Members of Mrs. DeAngelo's 4th grade class from Panama Elementary look at "Making Room for the Monkey" by Patricia Bellan-Gillen on Friday, June 17, 2016 at the Fowler-Kellogg Art Center. The gallery opened a week early to give local students a chance to visit before their semester ends.

Although Judy Barie said art is an essential part of life, she acknowledges that not everyone has access to the arts, which is why for the second year, children around the Chautauqua area were able to preview the galleries of the Visual Arts at Chautauqua Institution on June 17, before they officially open on Sunday.

“This is a small town and a lot of these children don’t have the opportunity to come,” said Barie, Susan and Jack Turben Director of Galleries. “We have national artists that show here at a really high level, so this is really good for them to come and experience it before the season opens.”

About 150 kids, ranging from fourth to sixth grade, came to Fowler-Kellogg Art Center, Strohl Art Center and Melvin Johnson Sculpture Garden. There were tours on Monday and Thursday as well. Erika Diamond, the assistant director of galleries, said the trip was timed so it was before the end of the children’s school year and the beginning of the summer season. Barie said staff led the children around the galleries and explained each piece to them. For the first time, the kids were able to create their own collages as well during craft time, she said.

Evelyn Montagna, center, 10, and Peyton Range, right, 10, look at art on display at the Fowler-Kellogg Art Center while touring the gallery with their 5th grade class from Panama Central School on Friday, June 17, 2016. The gallery opened a week early to give local students a chance to visit before their semester ends.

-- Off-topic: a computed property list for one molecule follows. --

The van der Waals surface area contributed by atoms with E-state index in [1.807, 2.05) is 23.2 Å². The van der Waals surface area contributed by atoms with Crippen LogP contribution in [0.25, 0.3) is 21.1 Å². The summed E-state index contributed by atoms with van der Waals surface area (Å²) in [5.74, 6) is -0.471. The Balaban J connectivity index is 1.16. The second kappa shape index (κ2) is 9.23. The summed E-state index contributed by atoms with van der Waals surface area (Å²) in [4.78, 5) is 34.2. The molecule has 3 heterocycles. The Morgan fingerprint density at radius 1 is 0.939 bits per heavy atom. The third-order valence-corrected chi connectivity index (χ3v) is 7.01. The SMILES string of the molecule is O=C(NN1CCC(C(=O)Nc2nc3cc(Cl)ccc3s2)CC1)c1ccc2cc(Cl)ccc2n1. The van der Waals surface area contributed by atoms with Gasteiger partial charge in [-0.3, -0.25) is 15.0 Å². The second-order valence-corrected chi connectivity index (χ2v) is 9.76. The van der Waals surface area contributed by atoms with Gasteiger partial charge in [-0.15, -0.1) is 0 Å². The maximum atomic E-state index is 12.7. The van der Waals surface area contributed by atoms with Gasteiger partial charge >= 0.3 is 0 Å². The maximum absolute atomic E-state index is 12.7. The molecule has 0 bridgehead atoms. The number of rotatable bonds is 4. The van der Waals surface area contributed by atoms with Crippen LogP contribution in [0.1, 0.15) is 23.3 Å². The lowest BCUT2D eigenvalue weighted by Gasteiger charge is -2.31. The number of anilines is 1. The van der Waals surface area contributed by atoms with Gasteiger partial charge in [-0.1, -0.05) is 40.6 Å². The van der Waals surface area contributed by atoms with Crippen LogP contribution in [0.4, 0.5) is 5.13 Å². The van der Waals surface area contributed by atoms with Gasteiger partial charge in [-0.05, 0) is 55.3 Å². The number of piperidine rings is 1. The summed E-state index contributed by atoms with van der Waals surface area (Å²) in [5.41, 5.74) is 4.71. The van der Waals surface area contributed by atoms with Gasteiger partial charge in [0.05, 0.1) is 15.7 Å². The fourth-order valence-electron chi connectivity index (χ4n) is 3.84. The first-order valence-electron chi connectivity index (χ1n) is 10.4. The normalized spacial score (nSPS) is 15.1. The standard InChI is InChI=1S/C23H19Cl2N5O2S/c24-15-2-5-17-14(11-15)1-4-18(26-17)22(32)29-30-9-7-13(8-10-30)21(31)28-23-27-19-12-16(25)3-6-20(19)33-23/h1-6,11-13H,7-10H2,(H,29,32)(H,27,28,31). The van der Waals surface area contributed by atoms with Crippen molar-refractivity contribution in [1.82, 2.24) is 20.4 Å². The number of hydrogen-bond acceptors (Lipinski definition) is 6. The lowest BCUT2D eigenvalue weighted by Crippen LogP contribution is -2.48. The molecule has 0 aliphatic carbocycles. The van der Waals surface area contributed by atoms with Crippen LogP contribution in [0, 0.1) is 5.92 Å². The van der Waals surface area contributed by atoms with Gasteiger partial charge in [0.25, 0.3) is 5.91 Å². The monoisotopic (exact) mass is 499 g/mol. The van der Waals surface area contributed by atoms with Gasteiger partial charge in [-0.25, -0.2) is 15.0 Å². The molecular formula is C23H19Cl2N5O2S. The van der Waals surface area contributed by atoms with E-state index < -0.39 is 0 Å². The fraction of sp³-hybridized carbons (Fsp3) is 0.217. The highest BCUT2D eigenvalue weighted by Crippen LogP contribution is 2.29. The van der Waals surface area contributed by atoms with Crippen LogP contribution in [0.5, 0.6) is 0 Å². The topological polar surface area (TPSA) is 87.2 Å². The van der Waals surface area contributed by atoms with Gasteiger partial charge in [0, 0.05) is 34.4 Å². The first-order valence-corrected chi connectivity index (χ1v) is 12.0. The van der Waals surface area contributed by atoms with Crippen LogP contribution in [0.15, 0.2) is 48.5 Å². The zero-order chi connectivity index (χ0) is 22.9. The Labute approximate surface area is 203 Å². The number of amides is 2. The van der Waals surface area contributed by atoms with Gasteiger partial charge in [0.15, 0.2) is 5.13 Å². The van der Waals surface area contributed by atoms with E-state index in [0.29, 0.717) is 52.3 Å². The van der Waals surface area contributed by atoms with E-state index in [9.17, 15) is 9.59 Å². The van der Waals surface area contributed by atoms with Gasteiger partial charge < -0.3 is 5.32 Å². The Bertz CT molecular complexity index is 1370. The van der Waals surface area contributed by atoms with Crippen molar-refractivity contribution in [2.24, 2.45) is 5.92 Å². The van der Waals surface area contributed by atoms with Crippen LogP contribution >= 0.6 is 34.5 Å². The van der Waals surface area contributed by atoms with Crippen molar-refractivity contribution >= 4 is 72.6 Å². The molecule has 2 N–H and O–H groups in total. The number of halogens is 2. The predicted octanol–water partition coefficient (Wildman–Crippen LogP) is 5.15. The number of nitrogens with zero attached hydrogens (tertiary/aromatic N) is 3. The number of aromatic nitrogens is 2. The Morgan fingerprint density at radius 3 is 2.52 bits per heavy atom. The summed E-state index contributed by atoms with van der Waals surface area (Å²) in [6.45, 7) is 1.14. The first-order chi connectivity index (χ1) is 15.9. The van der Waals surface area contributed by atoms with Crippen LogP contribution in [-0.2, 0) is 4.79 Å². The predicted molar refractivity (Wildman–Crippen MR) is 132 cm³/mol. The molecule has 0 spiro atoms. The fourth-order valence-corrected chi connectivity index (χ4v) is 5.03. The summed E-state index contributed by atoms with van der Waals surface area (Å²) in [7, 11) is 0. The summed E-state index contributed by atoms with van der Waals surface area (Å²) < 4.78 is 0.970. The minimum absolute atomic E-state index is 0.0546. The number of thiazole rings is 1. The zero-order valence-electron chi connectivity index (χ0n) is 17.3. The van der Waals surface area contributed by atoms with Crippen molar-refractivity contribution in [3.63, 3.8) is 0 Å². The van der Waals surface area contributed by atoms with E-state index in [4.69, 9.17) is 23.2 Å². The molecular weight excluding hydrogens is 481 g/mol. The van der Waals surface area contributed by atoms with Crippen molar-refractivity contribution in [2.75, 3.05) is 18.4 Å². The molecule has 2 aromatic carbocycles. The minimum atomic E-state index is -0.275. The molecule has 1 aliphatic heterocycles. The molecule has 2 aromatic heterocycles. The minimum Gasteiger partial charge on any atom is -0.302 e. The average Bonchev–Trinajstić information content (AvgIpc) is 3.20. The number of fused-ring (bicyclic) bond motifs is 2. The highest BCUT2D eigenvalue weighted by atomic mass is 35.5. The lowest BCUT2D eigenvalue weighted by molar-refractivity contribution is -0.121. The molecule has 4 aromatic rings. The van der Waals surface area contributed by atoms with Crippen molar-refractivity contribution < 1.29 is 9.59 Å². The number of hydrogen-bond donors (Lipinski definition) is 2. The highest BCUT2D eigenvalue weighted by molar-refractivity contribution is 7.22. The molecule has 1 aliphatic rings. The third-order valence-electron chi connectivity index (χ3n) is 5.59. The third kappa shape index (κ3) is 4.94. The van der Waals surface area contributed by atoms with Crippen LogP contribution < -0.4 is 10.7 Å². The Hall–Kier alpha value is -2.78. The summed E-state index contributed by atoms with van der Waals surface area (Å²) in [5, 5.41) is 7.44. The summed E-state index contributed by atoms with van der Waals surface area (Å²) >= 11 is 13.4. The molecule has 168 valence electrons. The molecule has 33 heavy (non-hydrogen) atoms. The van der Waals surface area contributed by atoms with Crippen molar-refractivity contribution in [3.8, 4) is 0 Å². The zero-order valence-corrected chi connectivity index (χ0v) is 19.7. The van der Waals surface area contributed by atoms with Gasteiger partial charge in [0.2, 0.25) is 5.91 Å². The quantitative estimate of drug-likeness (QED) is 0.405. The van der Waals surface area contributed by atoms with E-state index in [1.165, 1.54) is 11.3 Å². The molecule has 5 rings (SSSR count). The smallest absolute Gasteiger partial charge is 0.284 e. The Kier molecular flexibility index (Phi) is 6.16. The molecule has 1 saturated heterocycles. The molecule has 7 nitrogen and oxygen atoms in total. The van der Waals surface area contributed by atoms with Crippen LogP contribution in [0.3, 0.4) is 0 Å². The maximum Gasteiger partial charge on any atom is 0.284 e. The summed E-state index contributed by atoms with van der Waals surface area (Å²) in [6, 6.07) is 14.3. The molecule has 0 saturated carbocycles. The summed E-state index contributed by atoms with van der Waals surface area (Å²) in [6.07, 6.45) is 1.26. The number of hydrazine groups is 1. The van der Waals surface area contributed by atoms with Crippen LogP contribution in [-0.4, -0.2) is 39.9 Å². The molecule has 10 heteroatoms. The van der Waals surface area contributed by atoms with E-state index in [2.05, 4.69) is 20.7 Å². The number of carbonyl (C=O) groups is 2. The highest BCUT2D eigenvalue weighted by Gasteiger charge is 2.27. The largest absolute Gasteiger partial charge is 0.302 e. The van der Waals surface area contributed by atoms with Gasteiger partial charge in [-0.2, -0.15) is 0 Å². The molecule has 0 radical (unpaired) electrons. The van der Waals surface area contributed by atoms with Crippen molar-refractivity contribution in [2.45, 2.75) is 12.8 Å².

Evelyn Montagna, center, 10, and Peyton Range, right, 10, look at art on display at the Fowler-Kellogg Art Center while touring the gallery with their 5th grade class from Panama Central School on Friday, June 17, 2016. The gallery opened a week early to give local students a chance to visit before their semester ends. Photo by Mike Clark.

For Barie, the purpose of the trip was to expose children to something they haven’t seen before and get them to form their own opinions about the artwork they see.

“I ask them what they think it means,” Barie said. “Some just say, ‘I don’t like it at all,’ others say, ‘I love it,’ which is what we want. This is what we’re trying to teach them: Beauty is in the eye of the beholder.”

And even though the kids who came through the galleries didn’t necessarily leave with ambitions to be artists themselves, they walked away with a greater appreciation for the arts.

Josephine, an 11-year-old who attends Panama Central School, said seeing the exhibits made her appreciate all the hard work and creativity that goes into each piece.

“Each artist has their own imagination,” she said. “Each artwork is so different from each other, and there’s a lot of creativity that goes into art.”